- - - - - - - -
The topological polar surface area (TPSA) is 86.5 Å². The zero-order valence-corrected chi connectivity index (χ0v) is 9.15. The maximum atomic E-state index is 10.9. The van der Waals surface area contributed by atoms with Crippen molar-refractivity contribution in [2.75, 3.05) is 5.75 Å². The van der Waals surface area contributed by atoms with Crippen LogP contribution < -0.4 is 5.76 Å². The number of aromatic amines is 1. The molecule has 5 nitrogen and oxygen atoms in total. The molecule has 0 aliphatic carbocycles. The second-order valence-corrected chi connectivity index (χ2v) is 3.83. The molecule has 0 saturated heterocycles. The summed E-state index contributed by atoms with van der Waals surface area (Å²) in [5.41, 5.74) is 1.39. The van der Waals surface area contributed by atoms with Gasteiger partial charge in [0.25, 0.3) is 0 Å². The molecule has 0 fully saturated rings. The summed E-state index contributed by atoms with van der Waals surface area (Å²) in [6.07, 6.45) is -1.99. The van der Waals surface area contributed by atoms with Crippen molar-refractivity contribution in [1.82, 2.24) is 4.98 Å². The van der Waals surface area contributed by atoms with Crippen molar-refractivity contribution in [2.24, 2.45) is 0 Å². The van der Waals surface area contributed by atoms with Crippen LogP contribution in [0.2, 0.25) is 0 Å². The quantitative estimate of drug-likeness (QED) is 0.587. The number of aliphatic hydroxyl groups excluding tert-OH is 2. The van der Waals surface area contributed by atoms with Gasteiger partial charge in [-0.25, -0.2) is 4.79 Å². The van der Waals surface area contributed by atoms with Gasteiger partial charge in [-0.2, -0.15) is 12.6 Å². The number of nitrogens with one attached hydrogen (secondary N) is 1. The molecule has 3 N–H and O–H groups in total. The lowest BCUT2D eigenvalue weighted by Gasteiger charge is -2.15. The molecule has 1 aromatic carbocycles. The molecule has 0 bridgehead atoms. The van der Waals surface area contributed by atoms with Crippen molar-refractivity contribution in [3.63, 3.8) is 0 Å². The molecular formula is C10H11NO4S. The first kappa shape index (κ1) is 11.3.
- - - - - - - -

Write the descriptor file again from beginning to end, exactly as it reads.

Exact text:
The topological polar surface area (TPSA) is 86.5 Å². The zero-order valence-corrected chi connectivity index (χ0v) is 9.15. The maximum atomic E-state index is 10.9. The van der Waals surface area contributed by atoms with Crippen molar-refractivity contribution in [2.75, 3.05) is 5.75 Å². The van der Waals surface area contributed by atoms with Crippen LogP contribution < -0.4 is 5.76 Å². The number of aromatic amines is 1. The molecule has 5 nitrogen and oxygen atoms in total. The molecule has 0 aliphatic carbocycles. The second-order valence-corrected chi connectivity index (χ2v) is 3.83. The molecule has 0 saturated heterocycles. The summed E-state index contributed by atoms with van der Waals surface area (Å²) in [5.41, 5.74) is 1.39. The van der Waals surface area contributed by atoms with Gasteiger partial charge in [0.25, 0.3) is 0 Å². The molecule has 0 fully saturated rings. The summed E-state index contributed by atoms with van der Waals surface area (Å²) in [6.07, 6.45) is -1.99. The van der Waals surface area contributed by atoms with Crippen molar-refractivity contribution in [1.82, 2.24) is 4.98 Å². The van der Waals surface area contributed by atoms with Crippen molar-refractivity contribution in [2.24, 2.45) is 0 Å². The van der Waals surface area contributed by atoms with Crippen LogP contribution in [0.2, 0.25) is 0 Å². The quantitative estimate of drug-likeness (QED) is 0.587. The number of aliphatic hydroxyl groups excluding tert-OH is 2. The van der Waals surface area contributed by atoms with Gasteiger partial charge in [-0.25, -0.2) is 4.79 Å². The van der Waals surface area contributed by atoms with Gasteiger partial charge in [-0.2, -0.15) is 12.6 Å². The number of nitrogens with one attached hydrogen (secondary N) is 1. The molecule has 3 N–H and O–H groups in total. The lowest BCUT2D eigenvalue weighted by Gasteiger charge is -2.15. The molecule has 1 aromatic carbocycles. The molecule has 0 bridgehead atoms. The van der Waals surface area contributed by atoms with Crippen molar-refractivity contribution in [3.63, 3.8) is 0 Å². The molecular formula is C10H11NO4S. The first kappa shape index (κ1) is 11.3.